Official Journal of the European Union

C 303/122

Opinion of the European Economic and Social Committee on the ‘Proposal for a Regulation of the European Parliament and of the Council on mercury, and repealing Regulation (EC) No 1102/2008’

(COM(2016) 39 final — 2016/023 (COD))

(2016/C 303/17)


Mr Vladimír NOVOTNÝ

On 4 February 2016, the European Parliament, and on 18 February 2016, the Council, decided to consult the European Economic and Social Committee, under Articles 192(1), 207 and 304 of the Treaty on the Functioning of the European Union, on the:

Proposal for a Regulation of the European Parliament and of the Council on mercury, and repealing Regulation (EC) No 1102/2008

(COM(2016) 39 final — 2016/023 (COD)).

The Section for Agriculture, Rural Development and the Environment, which was responsible for preparing the Committee’s work on the subject, adopted its opinion on 11 May 2016.

At its 517th plenary session, held on 25 and 26 May 2016 (meeting of 25 May), the European Economic and Social Committee adopted the following opinion by 153 votes to 2 with 3 abstentions.

1.   Conclusions and recommendations


The Committee unreservedly recommends adoption of the Proposal for a Regulation of the European Parliament and of the Council on mercury, and repealing Regulation (EC) No 1102/2008 as a first step towards ratification of the Minamata Convention by the European Union as a whole and by its Member States.


The worldwide problem of mercury emissions requires a global approach, as embodied by the Minamata Convention. The EU has been, along with Japan, the prime mover in reducing the burden of mercury on the environment (and on the population), but we have to realise that mercury and its compounds will remain an element of the environment forever.


The Committee notes that sustained EU action on mercury globally and, in particular, within its own bounds has brought the Union a 75 % reduction in man-made mercury emissions since 1990 and the legislation in force guarantees further progressive reduction.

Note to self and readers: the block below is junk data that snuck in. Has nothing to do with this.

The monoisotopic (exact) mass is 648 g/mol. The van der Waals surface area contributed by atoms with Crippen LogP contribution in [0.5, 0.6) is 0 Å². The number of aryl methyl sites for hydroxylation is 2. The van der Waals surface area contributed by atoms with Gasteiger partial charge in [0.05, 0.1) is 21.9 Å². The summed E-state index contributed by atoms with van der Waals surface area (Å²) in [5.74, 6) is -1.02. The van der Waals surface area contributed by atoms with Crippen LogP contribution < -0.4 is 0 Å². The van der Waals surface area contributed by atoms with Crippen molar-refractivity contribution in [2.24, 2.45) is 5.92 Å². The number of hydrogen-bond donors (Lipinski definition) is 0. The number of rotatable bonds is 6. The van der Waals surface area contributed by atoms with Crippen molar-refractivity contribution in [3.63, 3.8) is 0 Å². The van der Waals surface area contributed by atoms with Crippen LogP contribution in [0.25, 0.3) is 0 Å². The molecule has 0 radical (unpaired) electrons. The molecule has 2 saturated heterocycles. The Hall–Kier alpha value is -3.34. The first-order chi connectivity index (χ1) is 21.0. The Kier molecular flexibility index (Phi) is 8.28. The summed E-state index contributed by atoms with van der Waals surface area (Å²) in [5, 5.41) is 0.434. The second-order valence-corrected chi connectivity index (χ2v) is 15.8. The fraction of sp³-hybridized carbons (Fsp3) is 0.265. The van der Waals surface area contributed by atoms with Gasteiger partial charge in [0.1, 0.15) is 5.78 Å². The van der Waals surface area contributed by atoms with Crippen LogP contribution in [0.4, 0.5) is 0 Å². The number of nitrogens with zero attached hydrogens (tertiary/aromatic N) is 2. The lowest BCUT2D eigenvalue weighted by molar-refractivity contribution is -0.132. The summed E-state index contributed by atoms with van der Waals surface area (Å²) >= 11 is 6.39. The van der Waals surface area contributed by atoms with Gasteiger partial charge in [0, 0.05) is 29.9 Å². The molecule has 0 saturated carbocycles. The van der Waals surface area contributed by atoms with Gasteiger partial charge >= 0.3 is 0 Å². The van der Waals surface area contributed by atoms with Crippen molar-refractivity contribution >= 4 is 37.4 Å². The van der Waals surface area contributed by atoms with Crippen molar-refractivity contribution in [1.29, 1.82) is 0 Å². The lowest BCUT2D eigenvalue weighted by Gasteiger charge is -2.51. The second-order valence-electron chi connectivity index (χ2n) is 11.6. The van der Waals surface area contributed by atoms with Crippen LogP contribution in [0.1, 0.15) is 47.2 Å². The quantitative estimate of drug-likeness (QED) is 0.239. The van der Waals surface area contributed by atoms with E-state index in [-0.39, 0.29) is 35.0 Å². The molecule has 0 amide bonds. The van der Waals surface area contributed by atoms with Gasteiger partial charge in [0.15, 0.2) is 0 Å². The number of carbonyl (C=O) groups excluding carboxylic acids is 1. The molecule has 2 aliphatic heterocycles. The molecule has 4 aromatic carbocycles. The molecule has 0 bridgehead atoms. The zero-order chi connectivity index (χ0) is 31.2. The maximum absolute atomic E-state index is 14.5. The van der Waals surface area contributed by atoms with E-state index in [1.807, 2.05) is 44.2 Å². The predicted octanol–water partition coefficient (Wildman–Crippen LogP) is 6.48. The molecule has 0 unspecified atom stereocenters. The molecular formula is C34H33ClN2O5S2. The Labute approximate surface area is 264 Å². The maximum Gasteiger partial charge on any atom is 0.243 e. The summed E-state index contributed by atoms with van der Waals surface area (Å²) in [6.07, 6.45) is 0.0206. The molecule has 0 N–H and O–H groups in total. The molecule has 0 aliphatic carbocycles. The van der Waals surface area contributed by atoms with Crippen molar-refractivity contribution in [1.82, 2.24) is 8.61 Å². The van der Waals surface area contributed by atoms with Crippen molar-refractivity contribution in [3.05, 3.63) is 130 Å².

The Committee recommends that further EU action accord with the ratified Minamata Convention once it has come into force. The Committee is convinced that the legislative framework governing primarily missions — but also manufacturing processes and products — is sufficient to meet convention commitments without jeopardising the competitiveness of the EU as a whole.


It is essential, in the Committee’s view, that a commensurate portion of the EU’s scientific and research capacity be devoted to the question of mercury and its alternatives in the manufacturing processes and products.


The Committee further recommends that, following ratification of the Minamata Convention, the relevant EU bodies, together with Member State signatories to the convention, take part in the first conference of the parties to the convention on mercury (COP 1) — which is currently being arranged — and contribute new knowledge to enable further reduction of man-made emissions from mercury and its use in products and manufacturing.

2.   Introduction


Mercury is a natural component of the earth, with an average abundance of approximately 0,05 mg/kg in the earth’s crust, with significant local variations. It is also present at very low levels throughout the biosphere. Mercury absorption by plants explains its presence in fuels such as coal, oil and natural gas — but also in biofuels. In terms of mercury emissions, combustion of biomass is practically the same as burning coal. Mercury and its emissions are addressed in detail in United Nations Environment Programme (UNEP) documents (1).


Once released, mercury persists in the environment, where it circulates between air, water, sediments, soil and biota in various forms. Its form can change (primarily by microbial metabolism) to methylmercury, which has the capacity to collect in organisms and especially in the aquatic food chain (fish and marine mammals). The bioaccumulation of mercury and other heavy metals and their long-range atmospheric transport potential are why they are considered a global environmental threat.


In some parts of the world, especially outside the EU, considerable numbers of people are exposed to mercury significantly above safe levels. The best estimates indicate that mercury emissions to the atmosphere from human activities amount to 1 960 tonnes/year worldwide and 87,5 tonnes/year (4,5 % of the total) for the EU. Direct emissions into water amount to 900 tonnes/year and natural emissions (rock erosion and volcanic activity) is around the same amount. An overview of anthropogenic mercury emissions can be found in Appendix 1.


Despite a decline in global mercury consumption (global demand is less than half of 1980 levels) and low prices, production of mercury from mining is still occurring in a number of countries around the world. The largest producers are China and Kazakhstan. In Europe, primary production ceased as far back as 2003, but mercury is isolated as a by-product of other extractive processes and treatment of raw materials. This mercury is classified as waste and is treated in line with legislation on waste.